Challenges in practising feminist epistemologies
The feminist standpoint theory has been criticised on several grounds in challenging empirical research in social sciences. According to Haraway (1988: 187), ‘the problem for feminists is how to have simultaneously an account of radical historical contingency for all knowledge claims and knowing subjects, a critical practice for recognizing our own ‘semiotic technologies’ for making meanings, and a non-nonsense commitment to faithful accounts of a ‘real’ world’. Harding contends that standpoint theory avoids this by promoting a ‘constructionist materialism’ (Harding, 2004: 38). It is able to provide a transition to a world where knowledge is produced in everyday experiences, social location and contexts of people (Harding, 2004).
Walby (2001) further contends that standpoint theory suffers from ‘the issue of difference’ (487) as the idea of one standpoint for all women is not real. Women are divided in terms of race, class, gender, sex, ethnicity, religion and so on. They thus face different issues that oppress them (ibid.). Harding points to standpoint theory’s emphasis on the ‘logic of (certain kinds of) discovery’, which emphasises the context of the discovery. This context has a significant influence on the development of research and the production of knowledge. This is achieved by focusing on collective issues, like the ‘consciousness of an age’ (Harding, 2004: 35), by shifting focus from the ‘rational individual’ (ibid.).
Therefore, Harding (2004) affirms that these controversies can be construed to deem the theory as flawed and ‘a demerit of the project itself’ (Harding, 2004: 27). However, she emphasises that the controversies can also be construed to reveal the value of engaging with standpoint theory ‘as a way of reflecting on and debating some of the most anxiety?producing issues in contemporary Western intellectual and political life’ (Harding, 2004: 25). And thus, for Harding (2004: 25), ‘engaging with standpoint theory enables a socially relevant philosophy of science’.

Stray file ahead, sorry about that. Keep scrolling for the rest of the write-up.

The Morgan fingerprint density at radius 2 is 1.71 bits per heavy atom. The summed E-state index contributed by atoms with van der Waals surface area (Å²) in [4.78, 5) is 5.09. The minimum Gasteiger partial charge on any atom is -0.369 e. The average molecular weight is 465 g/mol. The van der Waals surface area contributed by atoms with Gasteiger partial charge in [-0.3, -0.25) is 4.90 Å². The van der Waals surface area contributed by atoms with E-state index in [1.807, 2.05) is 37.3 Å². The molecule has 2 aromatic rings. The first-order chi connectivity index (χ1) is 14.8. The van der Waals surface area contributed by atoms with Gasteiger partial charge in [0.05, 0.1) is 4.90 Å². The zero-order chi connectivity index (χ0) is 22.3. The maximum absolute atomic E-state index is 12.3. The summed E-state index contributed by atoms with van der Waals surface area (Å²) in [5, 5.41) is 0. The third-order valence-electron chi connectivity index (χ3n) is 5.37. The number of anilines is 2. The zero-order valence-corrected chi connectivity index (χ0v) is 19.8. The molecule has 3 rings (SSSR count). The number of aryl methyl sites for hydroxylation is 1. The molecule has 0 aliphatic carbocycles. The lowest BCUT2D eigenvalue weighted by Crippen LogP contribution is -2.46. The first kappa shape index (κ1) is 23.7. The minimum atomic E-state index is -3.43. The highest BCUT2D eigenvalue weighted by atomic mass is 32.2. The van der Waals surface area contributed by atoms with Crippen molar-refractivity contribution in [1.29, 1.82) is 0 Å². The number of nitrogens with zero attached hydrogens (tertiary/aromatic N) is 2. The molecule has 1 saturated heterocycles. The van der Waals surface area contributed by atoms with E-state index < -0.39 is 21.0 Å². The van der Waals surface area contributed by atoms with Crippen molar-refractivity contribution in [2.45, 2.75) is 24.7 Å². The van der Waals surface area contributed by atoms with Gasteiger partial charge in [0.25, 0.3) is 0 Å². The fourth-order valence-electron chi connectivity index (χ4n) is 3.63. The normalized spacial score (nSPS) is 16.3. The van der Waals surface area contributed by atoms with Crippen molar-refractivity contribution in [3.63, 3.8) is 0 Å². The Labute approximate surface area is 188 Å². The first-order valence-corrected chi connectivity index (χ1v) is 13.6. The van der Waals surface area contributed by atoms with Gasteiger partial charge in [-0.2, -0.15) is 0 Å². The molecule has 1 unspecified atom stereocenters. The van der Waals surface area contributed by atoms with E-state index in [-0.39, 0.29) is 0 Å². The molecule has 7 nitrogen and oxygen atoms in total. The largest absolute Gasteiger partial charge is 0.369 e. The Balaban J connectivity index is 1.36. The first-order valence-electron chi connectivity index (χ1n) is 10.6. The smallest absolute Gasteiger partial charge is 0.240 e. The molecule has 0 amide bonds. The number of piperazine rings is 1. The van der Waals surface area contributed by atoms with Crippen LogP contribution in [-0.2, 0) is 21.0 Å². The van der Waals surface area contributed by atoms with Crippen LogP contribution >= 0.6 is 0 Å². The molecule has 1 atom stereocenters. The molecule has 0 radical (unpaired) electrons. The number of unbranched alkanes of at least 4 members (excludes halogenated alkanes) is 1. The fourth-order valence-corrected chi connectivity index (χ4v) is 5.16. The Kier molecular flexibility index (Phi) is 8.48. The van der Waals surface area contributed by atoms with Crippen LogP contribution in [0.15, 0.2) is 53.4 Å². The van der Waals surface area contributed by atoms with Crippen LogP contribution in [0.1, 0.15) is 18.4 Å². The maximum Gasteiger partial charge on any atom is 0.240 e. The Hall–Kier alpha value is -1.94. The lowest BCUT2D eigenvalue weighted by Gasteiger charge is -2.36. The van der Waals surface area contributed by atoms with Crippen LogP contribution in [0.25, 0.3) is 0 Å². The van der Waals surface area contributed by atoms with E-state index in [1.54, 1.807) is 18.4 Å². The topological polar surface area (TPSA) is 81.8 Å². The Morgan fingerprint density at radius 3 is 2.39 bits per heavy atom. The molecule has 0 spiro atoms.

The causes of challenges in feminist epistemologies can be found in the ‘instability of contemporary social life – in the variety of problems on which our own discourses are meditations’ (Harding, 1986: 244). The goal of these epistemologies lies in investigating social relations, which undergo rapid transformation. This is also because the agents of this knowledge, the oppressed, are experiencing continually changing global, social and political contexts. In view of the same, it is crucial that we locate feminist epistemologies distinctly in research rather than aim for a revision or transformation of the patriarchal theories such as those of empiricism (ibid.). This is because gender and social relations cannot be confined to one academic discipline alone. They permeate all research processes.
The scientific world-conception held the view that anything and everything that needs to be questioned can be answered with the theories of modern science. However, these theories are mainly patriarchal and ignore the existence of another world which has feelings and emotions and consciousness and values which in essence define the everyday life of all human beings. Whereas empiricism stresses on the need to validate findings, complex social issues rooted in women’s unique standpoints and experiences from history, culture and tradition cannot be validated and held to be true in all situations (Harding, 1986).
This essay has demonstrated that feminist epistemologies aim to reveal the differences and relationships between these two divergent worlds. However, given this large divide between empiricism and alternative ways of knowledge construction and production, it is no surprise that feminist epistemologies still struggle to claim recognition and relevance. In fact, many-a-times, the goals of feminist epistemologies challenging empiricism in social science research ‘appear like a contradiction in terms’ (Hesse, 1994: 445). However, recent advancements in ‘post-positivist philosophy of science’ have challenged the idea of a natural science that forms the foundation of many critiques on it being androcentric (Holmwood, 1995: 423).
Thus, feminist epistemologies are significant for the future development and advancement of feminist theories (Hekman, 1997). They do not only investigate the concerns of women and the oppression and marginalisation women face as a result of their social position, but it also addresses ‘how the social world is structured and critiques of how that world has been studied and understood’ (Alway, 1995: 211). Therefore, studying institutions, the social conditions and the reasons as to why such important questions are ignored and how they can be answered is the pursuit of this theory.